With the new system, I had some trouble as well, and found that it worked best for me to be able to keep one hand on the Up/Down paging cursors, rather than constantly moving between them and the Main/Mod buttons, so additional functionality was added. For some it made sense to use the Up/Down cursors exclusively, either in a continuous direction (called Wrap mode, where pressing Up or Down repeatedly gets you to ‘loop’ around all of the pages), or my preference, to stop when you had paged through all available parameters (with Wrap set off). The original idea of having the ability to move between Main pages and Mod pages was still a valid one if there was a need to toggle back and forth between, say, Main page 1 and Mod page 3 (to adjust Pulse width mod and initial position), so I had them keep that from the older design, and called it Split mode.

In the end, there is still more paging than I would have wished, but the ability to add or update parameters without having to resort to some creative button pushing (Hold X while pressing Y to get a new filter type, for example) was also a guiding principle for me, and I think we have achieved a decent compromise in this regard, providing a  way to navigate hundreds of parameters in the Solaris design, but still being flexible to address future updates. (Having said all that, the extra cost of multiple displays, plus the added labor on assembly, probably means I would not do another product with multiple screens!).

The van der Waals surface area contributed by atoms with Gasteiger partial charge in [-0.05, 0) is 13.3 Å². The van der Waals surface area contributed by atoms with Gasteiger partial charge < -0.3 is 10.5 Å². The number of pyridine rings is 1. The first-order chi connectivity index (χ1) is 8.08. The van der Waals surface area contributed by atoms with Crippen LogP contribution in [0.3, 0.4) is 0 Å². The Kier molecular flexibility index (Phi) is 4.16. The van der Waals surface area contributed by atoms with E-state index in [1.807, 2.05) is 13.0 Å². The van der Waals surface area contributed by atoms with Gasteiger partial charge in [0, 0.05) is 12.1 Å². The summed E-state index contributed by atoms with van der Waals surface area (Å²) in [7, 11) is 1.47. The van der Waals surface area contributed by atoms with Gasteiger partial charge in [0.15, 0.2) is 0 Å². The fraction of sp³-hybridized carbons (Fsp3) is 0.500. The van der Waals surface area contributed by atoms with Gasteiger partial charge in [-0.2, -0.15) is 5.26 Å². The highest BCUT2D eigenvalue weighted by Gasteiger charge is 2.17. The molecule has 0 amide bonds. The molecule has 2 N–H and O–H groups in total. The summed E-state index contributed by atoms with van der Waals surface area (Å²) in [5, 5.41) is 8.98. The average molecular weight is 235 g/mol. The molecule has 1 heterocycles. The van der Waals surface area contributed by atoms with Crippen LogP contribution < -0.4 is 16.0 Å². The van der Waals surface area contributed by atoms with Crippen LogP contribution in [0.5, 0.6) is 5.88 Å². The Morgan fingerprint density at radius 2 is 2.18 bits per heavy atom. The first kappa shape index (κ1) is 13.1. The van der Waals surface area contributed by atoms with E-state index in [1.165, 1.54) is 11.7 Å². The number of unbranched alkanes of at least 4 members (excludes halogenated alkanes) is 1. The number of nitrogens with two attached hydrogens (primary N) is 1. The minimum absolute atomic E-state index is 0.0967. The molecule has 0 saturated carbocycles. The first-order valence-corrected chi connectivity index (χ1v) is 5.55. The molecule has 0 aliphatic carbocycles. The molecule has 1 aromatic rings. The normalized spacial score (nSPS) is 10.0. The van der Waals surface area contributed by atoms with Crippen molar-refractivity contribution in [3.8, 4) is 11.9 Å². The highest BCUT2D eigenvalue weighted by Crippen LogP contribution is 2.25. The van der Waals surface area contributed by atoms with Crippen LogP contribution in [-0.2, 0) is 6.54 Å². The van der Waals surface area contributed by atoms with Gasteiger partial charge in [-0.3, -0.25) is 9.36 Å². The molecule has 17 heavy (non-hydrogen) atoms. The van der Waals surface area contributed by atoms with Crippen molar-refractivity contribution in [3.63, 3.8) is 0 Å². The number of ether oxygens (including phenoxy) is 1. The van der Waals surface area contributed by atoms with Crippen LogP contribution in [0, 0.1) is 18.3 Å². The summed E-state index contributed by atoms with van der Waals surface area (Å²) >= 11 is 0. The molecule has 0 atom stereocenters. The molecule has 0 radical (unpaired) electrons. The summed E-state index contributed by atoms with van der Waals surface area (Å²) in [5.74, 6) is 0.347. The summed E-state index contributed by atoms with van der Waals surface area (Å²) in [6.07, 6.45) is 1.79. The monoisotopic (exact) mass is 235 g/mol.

Sequential Prophet-5

John Bowen was responsible for the original 40 factory programs of the Prophet-5

GS: SOLARIS comes with Minimoog Oscillators, Wavetables, Oberheim, CEM- and SSM-Filters. How satisfied are you with the sonic quality?

John Bowen: I’m very happy with the results. Our DSP engineer worked very diligently at making all the models as accurate as possible, but also wanting to avoid any aliasing in the upper frequency range. The Minimoog and CEM models are very accurate, and the wavetable implementation is done in the original way, so as to produce a good bit of ‘digital dirt’ in the indexing.

Some of the coloration you hear in older analog models is due to imperfections or variations in the circuits, and since these change from unit to unit (just compare several different Minimoogs or Prophet 5s), it’s not easy to represent an ‘exact’ model of these – rather, you need a subset of variables that can be added in, and at times, not have a perfect or absolute model. This is something we discussed at length, but did not get to implement in the first OS. You also have the problem of subjectivity – that is, something sounds good to one person, but not to another. How do you model that?!